Skaneateles I admire people who try to talk to a cactus on a tin-can phone. Find the group So Percussion’s portrait in the Skaneateles Festival brochure and just try to tell me they’re not getting something out of that conversation.
Maybe if you haven’t yet looked at the trailblazing group’s website (sopercussion.com) you don’t know that there’s such a thing as “site-specific Music for Trains in Southern Vermont.” Or that one could perform a “fully-staged sonic meditation on urban soundscapes.” Or that you could call up a guy who founded something called Bang on a Can to commission a masterpiece.
Those of you who may find these things mildly disconcerting: before you hang up the tin-can phone, consider for a moment that Billboard Magazine calls So Percussion “astonishing and entrancing,” and the New York Times hails them as “brilliant.” Recall, while you’re at it, that when you were a kid, the strangeness of things, the novelty of every tree and rock, made life unbearably fascinating.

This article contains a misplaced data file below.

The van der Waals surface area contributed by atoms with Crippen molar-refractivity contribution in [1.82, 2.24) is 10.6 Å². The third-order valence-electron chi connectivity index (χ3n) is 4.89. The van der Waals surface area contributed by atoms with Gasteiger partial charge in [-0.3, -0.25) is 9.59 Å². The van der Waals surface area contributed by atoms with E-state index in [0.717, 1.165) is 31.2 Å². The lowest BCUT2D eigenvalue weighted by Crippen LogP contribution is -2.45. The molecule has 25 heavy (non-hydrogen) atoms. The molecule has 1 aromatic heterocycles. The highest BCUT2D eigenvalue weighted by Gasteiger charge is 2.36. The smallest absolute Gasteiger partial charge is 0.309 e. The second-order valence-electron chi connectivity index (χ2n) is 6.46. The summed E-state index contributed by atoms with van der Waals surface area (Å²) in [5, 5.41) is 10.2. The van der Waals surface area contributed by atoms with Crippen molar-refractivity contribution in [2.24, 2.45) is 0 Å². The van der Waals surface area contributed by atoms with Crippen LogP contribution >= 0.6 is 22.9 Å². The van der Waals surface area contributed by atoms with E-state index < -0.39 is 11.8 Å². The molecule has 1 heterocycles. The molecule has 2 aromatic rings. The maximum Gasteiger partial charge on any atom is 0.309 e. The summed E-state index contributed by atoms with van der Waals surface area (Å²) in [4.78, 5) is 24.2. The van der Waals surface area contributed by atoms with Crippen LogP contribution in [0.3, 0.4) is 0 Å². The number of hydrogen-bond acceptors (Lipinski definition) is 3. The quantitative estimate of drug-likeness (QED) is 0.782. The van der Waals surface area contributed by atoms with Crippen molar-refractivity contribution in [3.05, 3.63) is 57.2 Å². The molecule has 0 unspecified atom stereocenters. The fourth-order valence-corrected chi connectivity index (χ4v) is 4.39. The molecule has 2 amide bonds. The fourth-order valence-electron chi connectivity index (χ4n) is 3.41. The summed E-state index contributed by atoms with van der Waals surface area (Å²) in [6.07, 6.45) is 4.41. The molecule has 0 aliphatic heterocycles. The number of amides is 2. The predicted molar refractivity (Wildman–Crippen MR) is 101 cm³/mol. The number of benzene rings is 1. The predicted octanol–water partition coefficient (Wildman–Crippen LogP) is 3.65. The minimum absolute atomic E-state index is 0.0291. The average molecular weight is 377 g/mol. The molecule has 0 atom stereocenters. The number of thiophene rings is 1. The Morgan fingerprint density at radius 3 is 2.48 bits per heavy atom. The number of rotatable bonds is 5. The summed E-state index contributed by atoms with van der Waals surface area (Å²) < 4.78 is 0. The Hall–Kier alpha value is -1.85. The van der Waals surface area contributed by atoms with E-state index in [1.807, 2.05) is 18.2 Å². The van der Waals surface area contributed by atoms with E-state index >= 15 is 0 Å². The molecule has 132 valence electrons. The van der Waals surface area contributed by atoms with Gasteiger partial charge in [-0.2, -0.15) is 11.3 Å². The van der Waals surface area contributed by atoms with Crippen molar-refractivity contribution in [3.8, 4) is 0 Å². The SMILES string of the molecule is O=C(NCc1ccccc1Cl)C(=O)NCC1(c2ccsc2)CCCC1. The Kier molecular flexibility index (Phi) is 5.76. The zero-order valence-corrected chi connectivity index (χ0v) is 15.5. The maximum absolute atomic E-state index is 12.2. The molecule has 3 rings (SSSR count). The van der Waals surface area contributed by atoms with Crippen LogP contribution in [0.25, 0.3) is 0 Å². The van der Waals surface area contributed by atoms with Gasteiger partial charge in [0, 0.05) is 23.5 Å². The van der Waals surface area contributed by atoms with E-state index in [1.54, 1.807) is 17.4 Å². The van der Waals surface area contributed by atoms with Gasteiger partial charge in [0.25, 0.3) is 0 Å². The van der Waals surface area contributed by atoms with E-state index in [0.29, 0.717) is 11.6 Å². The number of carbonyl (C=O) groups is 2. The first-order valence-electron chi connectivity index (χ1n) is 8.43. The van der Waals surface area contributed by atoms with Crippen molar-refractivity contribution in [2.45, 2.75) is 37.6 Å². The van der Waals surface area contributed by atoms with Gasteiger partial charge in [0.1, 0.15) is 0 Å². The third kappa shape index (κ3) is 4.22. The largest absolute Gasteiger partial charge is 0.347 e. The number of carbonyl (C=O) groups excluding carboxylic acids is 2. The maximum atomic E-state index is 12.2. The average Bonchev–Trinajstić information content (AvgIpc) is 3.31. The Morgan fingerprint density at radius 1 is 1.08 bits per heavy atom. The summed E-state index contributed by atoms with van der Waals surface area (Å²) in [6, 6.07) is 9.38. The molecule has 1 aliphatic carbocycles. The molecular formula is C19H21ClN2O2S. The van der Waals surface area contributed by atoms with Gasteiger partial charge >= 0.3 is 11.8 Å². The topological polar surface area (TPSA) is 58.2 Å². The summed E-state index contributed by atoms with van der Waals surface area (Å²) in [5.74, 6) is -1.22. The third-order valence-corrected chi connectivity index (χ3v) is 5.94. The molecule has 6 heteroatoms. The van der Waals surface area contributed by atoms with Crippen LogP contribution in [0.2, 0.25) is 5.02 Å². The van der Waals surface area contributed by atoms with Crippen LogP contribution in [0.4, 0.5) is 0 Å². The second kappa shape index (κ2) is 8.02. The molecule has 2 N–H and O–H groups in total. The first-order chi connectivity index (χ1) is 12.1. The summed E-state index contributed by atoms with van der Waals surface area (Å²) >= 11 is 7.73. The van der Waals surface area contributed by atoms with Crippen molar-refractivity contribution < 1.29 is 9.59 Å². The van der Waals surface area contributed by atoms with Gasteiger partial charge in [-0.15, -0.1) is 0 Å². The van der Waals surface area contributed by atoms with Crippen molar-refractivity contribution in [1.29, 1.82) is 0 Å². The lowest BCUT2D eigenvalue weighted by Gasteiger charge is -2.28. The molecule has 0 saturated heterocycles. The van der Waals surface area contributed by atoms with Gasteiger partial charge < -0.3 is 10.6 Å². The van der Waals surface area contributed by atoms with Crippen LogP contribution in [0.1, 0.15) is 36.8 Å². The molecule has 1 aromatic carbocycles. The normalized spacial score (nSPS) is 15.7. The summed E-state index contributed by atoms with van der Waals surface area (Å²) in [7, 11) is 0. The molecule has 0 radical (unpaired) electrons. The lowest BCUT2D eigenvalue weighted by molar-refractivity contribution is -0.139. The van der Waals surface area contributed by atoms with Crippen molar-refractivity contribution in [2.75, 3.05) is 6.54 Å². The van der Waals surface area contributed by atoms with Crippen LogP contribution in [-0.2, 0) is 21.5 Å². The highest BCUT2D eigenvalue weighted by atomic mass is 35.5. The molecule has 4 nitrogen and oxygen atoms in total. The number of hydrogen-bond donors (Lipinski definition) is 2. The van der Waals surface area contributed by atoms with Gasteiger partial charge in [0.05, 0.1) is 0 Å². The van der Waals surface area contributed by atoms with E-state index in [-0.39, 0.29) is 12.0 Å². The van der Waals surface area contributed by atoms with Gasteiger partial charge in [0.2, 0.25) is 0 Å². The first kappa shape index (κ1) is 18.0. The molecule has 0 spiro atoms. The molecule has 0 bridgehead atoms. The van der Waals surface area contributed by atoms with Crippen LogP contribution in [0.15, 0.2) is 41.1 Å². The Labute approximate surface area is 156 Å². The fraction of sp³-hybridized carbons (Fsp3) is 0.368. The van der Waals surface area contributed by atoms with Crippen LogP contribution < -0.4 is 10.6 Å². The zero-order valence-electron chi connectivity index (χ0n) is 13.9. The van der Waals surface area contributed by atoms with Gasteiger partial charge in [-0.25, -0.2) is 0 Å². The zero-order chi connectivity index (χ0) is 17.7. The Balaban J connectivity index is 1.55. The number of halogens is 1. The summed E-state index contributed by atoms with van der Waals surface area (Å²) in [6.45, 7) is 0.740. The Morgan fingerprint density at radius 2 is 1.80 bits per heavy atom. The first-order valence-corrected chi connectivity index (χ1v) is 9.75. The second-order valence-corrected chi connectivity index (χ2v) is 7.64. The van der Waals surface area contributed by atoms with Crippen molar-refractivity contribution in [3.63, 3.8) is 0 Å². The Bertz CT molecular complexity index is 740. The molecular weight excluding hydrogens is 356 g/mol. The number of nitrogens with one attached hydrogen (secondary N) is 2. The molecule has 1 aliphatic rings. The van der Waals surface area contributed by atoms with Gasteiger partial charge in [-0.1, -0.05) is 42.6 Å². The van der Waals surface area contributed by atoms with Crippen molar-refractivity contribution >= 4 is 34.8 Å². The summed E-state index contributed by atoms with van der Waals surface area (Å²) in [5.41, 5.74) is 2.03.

Meanwhile, those of you who are familiar with the music of John Cage and Steve Reich may take a moment to feel clever. [Silence.] Yes, a group called an “experimental powerhouse” by the Village Voice would live and breathe music from such great innovators.
When a group works to commune with a cactus or aligns itself with famous minds, does it follow that what the group does must be esoteric and obtuse?
Absolutely not. The Oxford English Dictionary tells us that “esoteric” means “communicated or intelligible only to the initiated,” and I would argue that there is absolutely no one who lacks rhythm, and therefore no one uninitiated. You may not be anyone’s first choice for a salsa partner, but you have a heartbeat, you breathe, you walk, you blink, you become entranced by the windshield wipers at inopportune moments.